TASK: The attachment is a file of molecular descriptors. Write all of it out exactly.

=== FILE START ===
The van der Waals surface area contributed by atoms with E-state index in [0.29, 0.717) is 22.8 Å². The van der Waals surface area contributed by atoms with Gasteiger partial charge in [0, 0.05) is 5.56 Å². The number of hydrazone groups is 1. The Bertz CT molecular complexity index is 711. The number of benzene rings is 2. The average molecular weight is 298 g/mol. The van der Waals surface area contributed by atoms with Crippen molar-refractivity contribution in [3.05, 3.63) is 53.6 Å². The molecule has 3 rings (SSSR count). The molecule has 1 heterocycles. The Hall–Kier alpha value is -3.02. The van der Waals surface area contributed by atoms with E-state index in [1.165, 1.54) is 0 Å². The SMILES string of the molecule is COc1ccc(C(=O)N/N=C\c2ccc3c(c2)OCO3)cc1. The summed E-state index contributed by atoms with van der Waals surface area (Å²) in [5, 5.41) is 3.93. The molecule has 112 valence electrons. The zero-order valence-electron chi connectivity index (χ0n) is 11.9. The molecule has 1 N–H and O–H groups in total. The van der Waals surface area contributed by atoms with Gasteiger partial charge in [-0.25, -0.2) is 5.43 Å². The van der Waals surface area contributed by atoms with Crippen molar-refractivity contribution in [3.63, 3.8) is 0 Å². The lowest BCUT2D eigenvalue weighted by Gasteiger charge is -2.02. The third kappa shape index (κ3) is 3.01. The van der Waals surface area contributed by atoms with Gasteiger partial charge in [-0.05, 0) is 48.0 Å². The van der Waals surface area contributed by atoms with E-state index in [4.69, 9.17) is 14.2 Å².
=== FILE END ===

The van der Waals surface area contributed by atoms with E-state index in [0.29, 0.717) is 22.8 Å². The van der Waals surface area contributed by atoms with Gasteiger partial charge in [0, 0.05) is 5.56 Å². The number of hydrazone groups is 1. The Bertz CT molecular complexity index is 711. The number of benzene rings is 2. The average molecular weight is 298 g/mol. The van der Waals surface area contributed by atoms with Crippen molar-refractivity contribution in [3.05, 3.63) is 53.6 Å². The molecule has 3 rings (SSSR count). The molecule has 1 heterocycles. The Hall–Kier alpha value is -3.02. The van der Waals surface area contributed by atoms with E-state index in [1.165, 1.54) is 0 Å². The SMILES string of the molecule is COc1ccc(C(=O)N/N=C\c2ccc3c(c2)OCO3)cc1. The summed E-state index contributed by atoms with van der Waals surface area (Å²) in [5, 5.41) is 3.93. The molecule has 112 valence electrons. The zero-order valence-electron chi connectivity index (χ0n) is 11.9. The molecule has 1 N–H and O–H groups in total. The van der Waals surface area contributed by atoms with Gasteiger partial charge in [-0.25, -0.2) is 5.43 Å². The van der Waals surface area contributed by atoms with Crippen molar-refractivity contribution in [3.63, 3.8) is 0 Å². The lowest BCUT2D eigenvalue weighted by Gasteiger charge is -2.02. The third kappa shape index (κ3) is 3.01. The van der Waals surface area contributed by atoms with Gasteiger partial charge in [-0.05, 0) is 48.0 Å². The van der Waals surface area contributed by atoms with E-state index in [4.69, 9.17) is 14.2 Å².